“Descent into Darkness: My European Nightmare” is a found-footage film directed by Rafael Cherkaski, following the model of a documentary in the process of being made. It concerns a television cameraman named Sorgoi Prakov (played by Cherkaski) from Sdorvie, a fictional small country on the border of Russia, who’s travelling through Europe with hand-held cameras to make a “tourist” travelogue for his TV station back home about the supposed “European Dream” (which is akin to the “American Dream”).
The film is told entirely from the point of view of Sorgoi Prakov’s cameras, one mounted on his head and another usually on a mount/arm attached to his chest and facing back at his face (although sometimes it’s in his hand, or placed on the ground while he talks in front of it). He intends to start in Paris and travel in a heart-shaped circle to various European capitals, talking to tourists and locals and capturing various cultural landmarks and sites for his documentary. After this short set-up, the film starts with a title card “My European Dream.”
But things do not go as planned. Prakov is denied access to places like the Center Pompidou and the Louvre because of his camera rig (“As if tourists were terrorists.”). When he talks to passers-by on the streets of Paris about the “European dream,” they dismiss him, don’t understand, or think he’s crazy. With his dopey grin and thin mustache and silly head-gear, Prakov comes across as a Slavic version of Mr. Bean in the early scenes.
His attempts to engage with tourists fail to elicit results, and at one point his camera is almost stolen. He goes to parties, gets drunk a lot, stumbles around, and is constantly bullied, robbed and beaten up, all undermining his idea there is any true “European dream” to capture.
Descent into Darkness: My European Nightmare is a slow burn that will reward patient viewers in the mind-bending final thirty minutes of the film.
He doesn’t even get out of Paris before he’s already out of money – and his producers aren’t answering his calls or emails for more funds. Prakov falls into an existential funk and becomes homeless himself, finally living on the streets, disappointed and antagonistic with everyone he meets and picking fights.
One drunken night, he stabs a homeless man and lights him on fire, filming himself the whole time. He’s soon breaking into houses and stalking locals, and has decided to change the focus of his “documentary,” to captures what he decides is the “European nightmare.” Prakov crosses over the edge into the realm of pure insanity, and what follows is a hellish nightmare for everyone he encounters.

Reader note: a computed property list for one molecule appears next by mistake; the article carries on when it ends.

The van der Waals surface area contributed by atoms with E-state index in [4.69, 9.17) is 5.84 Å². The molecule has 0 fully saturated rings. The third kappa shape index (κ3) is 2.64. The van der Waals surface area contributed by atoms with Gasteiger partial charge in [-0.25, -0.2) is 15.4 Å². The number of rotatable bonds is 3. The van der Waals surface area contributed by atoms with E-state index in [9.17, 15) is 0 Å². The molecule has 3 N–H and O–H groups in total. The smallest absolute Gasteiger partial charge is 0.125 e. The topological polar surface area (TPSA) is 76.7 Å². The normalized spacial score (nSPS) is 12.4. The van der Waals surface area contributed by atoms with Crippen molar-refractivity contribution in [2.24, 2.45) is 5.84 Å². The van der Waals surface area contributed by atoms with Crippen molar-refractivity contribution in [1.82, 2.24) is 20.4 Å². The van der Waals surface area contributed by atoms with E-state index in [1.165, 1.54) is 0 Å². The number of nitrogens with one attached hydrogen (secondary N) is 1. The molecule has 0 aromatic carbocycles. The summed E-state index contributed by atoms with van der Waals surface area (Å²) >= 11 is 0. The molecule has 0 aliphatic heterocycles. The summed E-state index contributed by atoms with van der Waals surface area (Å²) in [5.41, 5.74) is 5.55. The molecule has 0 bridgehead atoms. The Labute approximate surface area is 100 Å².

Found Footage Purity and Cinematography
For the most part the footage is believable as being captured by Prakov as he films his descent into his “nightmare.” There are montages early on in which the action is sped up with music overlaid, and throughout the film there are cuts from the POV of one camera to the POV of the second camera, providing the viewer proper coverage of what’s going on. These edited scenes are explained by the multiple instances where Prakov says that he’s using his laptop each evening to edit the footage from each day of shooting. The film is essentially edited on a rolling basis by Prakov himself as he captures footage.
The only indication this is a “finished” documentary is the title card at the beginning, although the video image even begins to break down and pixelate towards the last 10 minutes. It’s a somewhat obvious visual echo of the lead character figuratively falling apart.
The acting is very good for what feels like a film mostly on the fly. Cherkaski as the lead Sorgoi Prakov is believably guileless as well as annoying at the beginning and we totally believe his descent into frustration, drunkenness and finally madness. The extras, the tourists and locals who talk to Prakov (and to his the camera) all are believable.
Plot & Filming Reason
The plot (and reason for filming) is solid, the idea that someone who goes out to shoot a documentary for one reason ends up finding a completely different story a strong one. The film is a slow burn, and the first horrible thing that really happens (the murder of the homeless man) is 50 minutes in, although there’s a good amount of incident and interesting events leading up to it. The interplay between a filmmaker intending to simply “observe” and his increasing involvement in the story, as well as staging twisted and violent events for the sake of his “documentary,” was done better back in 1992 in Man Bites Dog (1992), and I also get a sense Henry: Portrait of a Serial Killer (1986) influenced Cherkaski here. The idea works well for this found-footage treatment.
There is also a taste of French extreme horror at the back end of the film, and if that is not your cup of tea, proceed accordingly.
While looking very amateurish at the beginning, it’s intentional and builds to an effective climax. Descent into Darkness: My European Nightmare is a slow burn that will reward patient viewers in the mind-bending final thirty minutes of the film.